Skeptics by the hundreds often dismiss statements such as those of the above cited government officials and military officers as either hallucinations, erroneous perceptions, or out-and-out lies. One skeptic, the highly respected astronomer Dr. Carl Sagan, when invited to participate in a 1995 Washington D.C.-based UFO conference called “When Cosmic Cultures Meet,” said: “Thank you for your interesting invitation. As we have, in my view, no even moderately suggestive evidence that humans are encountering or have ever encountered a non-primate technical civilization, it seems premature to plan a conference on the subject. As far as extraterrestrial civilization on planets of other stars are concerned, I think there is a quite compelling argument that any contact we make will be with a civilization immensely more advanced than we are, in which case this conference you propose would be tantamount to ants planning a meeting on what to do if they ever encountered humans.”

Given the conflicting observations of such respected Americans, what are we to believe? Clearly, additional research is needed.

For a listing of 863 past UFO sightings In Missouri, go here and click ndxzLocOut.

Bill Wickersham of Columbia is adjunct professor of Peace Studies at MU, and a member of Veterans for Peace.

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Elaine Teichgraber February 27, 2008 | 7:11 p.m.

Hi, I'm from British Columbia, Canada, and would like to participate in your discussion. Up until almost two months ago, I was a skeptic regarding UFO's. In fact, I really didn't know much about them, except that the subject was always made fun of whenever it was mentioned. All that changed when I watched Larry King's TV show regarding the Stephenville, Texas, UFO sightings. I was surprised that Larry wasn't making light of the topic. As I listened to the witnesses of those sightings and the Phoenix Lights sightings (March 13, 1997), I became intrigued. I went to the computer. Well, since that night, I've spent every spare moment researching, printing, going to government archives, watching videos, listening to press conferences, scanning photos, etc. I urge anyone who doesn't know much about the subject to start checking it out. I guarantee, you will have more questions than answers. I am currently reading the book mentioned in your article, Philip Corso's, "The Day After Roswell". I'd also like to point out that a former Canadian Minister of National Defense, the Hon. Paul Hellyer, has publicly said in regards to evidence of UFO's the "greatest and most successful cover up in the history of the world". He spoke at an Exopolitics symposium on September 25, 2005. The implications are awe-inspiring, but as a human being, I want the truth to be declared, the cover-up to stop. I believe we can learn so much. It's an exciting time in which there is hope for future of our world. I urge the average person to steal a few minutes in their busy day to check out just one tidbit of credible information, I guarantee you will be amazed.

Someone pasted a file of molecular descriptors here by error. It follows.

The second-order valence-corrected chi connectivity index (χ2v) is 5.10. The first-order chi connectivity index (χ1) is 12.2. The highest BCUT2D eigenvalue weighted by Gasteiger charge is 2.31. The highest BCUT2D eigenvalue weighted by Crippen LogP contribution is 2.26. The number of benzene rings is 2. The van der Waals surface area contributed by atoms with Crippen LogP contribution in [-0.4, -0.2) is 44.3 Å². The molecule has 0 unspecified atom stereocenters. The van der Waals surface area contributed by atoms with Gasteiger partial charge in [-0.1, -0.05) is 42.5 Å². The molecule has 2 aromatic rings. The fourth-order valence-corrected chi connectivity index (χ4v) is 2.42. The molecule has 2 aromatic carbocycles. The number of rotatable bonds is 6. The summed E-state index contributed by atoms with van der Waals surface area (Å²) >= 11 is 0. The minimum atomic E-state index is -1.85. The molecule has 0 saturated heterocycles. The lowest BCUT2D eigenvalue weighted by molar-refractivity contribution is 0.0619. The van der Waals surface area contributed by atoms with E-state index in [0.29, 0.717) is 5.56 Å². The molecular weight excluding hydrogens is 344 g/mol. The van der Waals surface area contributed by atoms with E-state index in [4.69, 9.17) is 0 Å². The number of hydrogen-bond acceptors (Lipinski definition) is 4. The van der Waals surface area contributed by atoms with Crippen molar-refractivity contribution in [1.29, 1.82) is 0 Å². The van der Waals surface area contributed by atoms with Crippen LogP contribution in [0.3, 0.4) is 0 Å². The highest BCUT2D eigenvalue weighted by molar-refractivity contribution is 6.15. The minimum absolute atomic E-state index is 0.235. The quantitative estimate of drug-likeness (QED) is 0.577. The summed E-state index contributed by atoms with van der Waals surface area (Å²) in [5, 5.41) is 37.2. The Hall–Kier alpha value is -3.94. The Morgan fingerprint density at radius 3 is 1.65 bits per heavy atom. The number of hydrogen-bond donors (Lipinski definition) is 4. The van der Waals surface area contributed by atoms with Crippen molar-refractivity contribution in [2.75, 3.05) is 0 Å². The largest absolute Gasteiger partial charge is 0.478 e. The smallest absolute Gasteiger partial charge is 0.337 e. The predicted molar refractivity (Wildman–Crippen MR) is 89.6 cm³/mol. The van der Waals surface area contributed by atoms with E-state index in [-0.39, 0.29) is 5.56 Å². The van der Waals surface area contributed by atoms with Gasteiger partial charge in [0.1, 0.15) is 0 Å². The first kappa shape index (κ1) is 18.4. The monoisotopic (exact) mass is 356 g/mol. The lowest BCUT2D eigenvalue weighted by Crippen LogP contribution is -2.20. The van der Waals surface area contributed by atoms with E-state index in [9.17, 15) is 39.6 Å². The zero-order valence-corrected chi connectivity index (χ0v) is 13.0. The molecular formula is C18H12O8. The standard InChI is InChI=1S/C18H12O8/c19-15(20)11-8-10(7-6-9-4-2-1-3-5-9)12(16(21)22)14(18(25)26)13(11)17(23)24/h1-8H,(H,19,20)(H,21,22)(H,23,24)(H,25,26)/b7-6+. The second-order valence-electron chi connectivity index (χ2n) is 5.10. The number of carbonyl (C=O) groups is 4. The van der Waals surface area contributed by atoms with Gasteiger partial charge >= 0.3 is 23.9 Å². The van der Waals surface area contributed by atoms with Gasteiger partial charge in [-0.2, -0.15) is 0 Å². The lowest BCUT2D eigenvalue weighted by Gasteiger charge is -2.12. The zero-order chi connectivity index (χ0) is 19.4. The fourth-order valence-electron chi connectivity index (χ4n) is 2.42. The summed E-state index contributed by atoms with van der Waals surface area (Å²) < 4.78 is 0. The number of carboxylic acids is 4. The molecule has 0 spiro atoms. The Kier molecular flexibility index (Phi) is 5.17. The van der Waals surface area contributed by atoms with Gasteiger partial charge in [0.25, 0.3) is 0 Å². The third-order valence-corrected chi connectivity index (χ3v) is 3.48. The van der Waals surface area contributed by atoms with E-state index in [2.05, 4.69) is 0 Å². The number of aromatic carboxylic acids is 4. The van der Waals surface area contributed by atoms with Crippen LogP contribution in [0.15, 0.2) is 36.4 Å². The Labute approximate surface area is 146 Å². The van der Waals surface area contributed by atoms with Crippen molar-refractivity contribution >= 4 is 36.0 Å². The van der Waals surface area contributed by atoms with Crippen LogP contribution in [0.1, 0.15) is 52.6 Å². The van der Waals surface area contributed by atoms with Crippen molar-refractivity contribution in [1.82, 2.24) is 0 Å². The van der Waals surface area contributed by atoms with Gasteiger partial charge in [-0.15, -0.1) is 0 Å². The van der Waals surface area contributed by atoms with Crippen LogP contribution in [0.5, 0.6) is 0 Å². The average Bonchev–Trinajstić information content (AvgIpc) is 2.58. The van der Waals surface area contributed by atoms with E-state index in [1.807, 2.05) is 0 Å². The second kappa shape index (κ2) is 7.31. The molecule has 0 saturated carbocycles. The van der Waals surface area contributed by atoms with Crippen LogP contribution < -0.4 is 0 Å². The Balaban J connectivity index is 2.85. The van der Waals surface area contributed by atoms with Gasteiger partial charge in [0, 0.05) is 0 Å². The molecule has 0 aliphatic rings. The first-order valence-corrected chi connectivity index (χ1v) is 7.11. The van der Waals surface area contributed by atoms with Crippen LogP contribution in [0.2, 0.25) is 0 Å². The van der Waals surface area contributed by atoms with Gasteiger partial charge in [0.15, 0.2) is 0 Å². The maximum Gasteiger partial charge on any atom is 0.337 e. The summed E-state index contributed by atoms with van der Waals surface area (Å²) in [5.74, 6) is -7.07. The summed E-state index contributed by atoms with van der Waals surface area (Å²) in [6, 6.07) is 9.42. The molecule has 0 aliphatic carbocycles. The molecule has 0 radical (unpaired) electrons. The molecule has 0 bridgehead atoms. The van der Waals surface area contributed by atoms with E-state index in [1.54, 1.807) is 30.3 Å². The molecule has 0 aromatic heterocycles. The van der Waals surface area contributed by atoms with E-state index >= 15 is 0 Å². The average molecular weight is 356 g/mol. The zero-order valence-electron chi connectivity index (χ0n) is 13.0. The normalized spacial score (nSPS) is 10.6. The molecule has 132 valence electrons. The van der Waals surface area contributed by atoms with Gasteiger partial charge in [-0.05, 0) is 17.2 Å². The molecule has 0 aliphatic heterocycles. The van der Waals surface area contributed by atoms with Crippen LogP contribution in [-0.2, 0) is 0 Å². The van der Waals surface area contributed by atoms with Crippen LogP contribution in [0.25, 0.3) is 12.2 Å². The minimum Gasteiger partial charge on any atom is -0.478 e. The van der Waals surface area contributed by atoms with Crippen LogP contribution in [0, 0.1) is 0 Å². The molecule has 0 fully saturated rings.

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Andrew Sweeney February 28, 2008 | 3:31 p.m.

Bill Wickersham has misquoted Edgar Mitchell.

In an interview available on YouTube (, Dr Mitchell does say the first two sentences that Bill has quoted, but not the rest. Crucially, Dr Mitchell begins his comment by raising his eyebrows and saying, "Well, if the accounts are to be believed...", which Bill has left out, and which changes the sense of the quote radically. Evidently, Bill got his information secondhand and didn't check it.

As for Philip Corso, other researchers have demonstrated that his claims were contradictory, confused, and lacking factual detail. Bill leaves out these other perspectives.

Bill seems to be repeating what he's read in less-than-accurate sources. He doesn't seem to have checked his facts. I don't believe him for a second.